Apr
05
2014
--

The beautiful, cheerfully optimistic cynicism of Uncle Milton.

I got sent this via email, and it is so, so true:

Basically, it’s one iteration of Milton Friedman’s famous observation: “The way you solve things is by making it politically profitable for the wrong people to do the right thing.” I miss Milton Friedman: he was also so genuinely happy and serene when he talked about how to ruthlessly game the system to the legitimate benefit of all humankind…

Apr
01
2014
4

Rep. Ann Kuster (D, New Hampshire-2): hates town halls, likes being rude.

Ooh, I can answer this one!

Since taking office in 2013, Rep. Annie Kuster has yet to hold a legitimate townhall meeting for constituents in New Hampshire’s 2nd congressional district, and onlookers are taking notice.

Today Citizens for a Strong New Hampshire, a Republican-leaning group, released video footage of trackers merely asking why she’d yet to appear before the people who elected her in such a setting.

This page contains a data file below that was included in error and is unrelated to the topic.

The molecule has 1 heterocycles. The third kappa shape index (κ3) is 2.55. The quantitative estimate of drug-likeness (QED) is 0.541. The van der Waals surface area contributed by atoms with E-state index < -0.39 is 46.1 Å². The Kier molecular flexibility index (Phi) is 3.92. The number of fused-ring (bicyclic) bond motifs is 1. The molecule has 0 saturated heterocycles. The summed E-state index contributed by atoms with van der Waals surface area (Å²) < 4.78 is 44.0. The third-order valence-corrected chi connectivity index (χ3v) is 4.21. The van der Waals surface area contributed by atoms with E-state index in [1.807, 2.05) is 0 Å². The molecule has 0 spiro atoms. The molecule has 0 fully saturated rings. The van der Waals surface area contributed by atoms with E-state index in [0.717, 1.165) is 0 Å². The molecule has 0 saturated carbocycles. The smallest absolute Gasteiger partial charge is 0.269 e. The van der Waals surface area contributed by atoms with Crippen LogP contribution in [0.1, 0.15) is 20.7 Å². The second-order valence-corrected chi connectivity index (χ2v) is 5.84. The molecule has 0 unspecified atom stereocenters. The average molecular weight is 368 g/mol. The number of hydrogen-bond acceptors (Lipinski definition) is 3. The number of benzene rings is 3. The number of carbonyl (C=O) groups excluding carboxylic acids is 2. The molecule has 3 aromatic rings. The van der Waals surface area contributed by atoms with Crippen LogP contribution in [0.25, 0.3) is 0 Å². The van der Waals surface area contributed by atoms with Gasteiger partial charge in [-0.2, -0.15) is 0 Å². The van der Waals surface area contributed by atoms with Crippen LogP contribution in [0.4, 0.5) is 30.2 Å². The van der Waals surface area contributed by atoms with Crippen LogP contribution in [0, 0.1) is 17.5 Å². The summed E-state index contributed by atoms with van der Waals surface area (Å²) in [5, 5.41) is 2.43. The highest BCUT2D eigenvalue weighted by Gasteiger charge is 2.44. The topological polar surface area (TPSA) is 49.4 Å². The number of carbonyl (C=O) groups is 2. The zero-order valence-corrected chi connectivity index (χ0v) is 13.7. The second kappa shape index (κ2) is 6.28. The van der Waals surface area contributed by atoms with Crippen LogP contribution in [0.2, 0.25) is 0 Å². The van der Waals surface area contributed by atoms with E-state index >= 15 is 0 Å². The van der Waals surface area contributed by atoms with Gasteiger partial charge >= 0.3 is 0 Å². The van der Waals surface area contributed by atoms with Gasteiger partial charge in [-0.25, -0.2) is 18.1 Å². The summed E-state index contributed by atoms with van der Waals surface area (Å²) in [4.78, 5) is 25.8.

The answer is, of course, that Rep. Kuster doesn’t want to explain why she’s so far to the left of her constituents.  Not to mention, she apparently has staffing problems: (more…)

Mar
21
2014
9

The House Ethics Committee needs to do more than ‘investigate’ Members of Congress.

I have no idea whether this particular case has anything to it:

The House Ethics Committee is looking into whether Rep. Luis Gutiérrez’s (D-Ill.) violated House rules.

The Ethics Committee did not specify the matter on Thursday, but USA Today has reported Gutiérrez continued to employ his former chief of staff Doug Scofield — now an Illinois lobbyist — as a paid contractor since 2003. Scofield had been paid more than $500,000, the newspaper reported, to train staff and write press releases, among other things.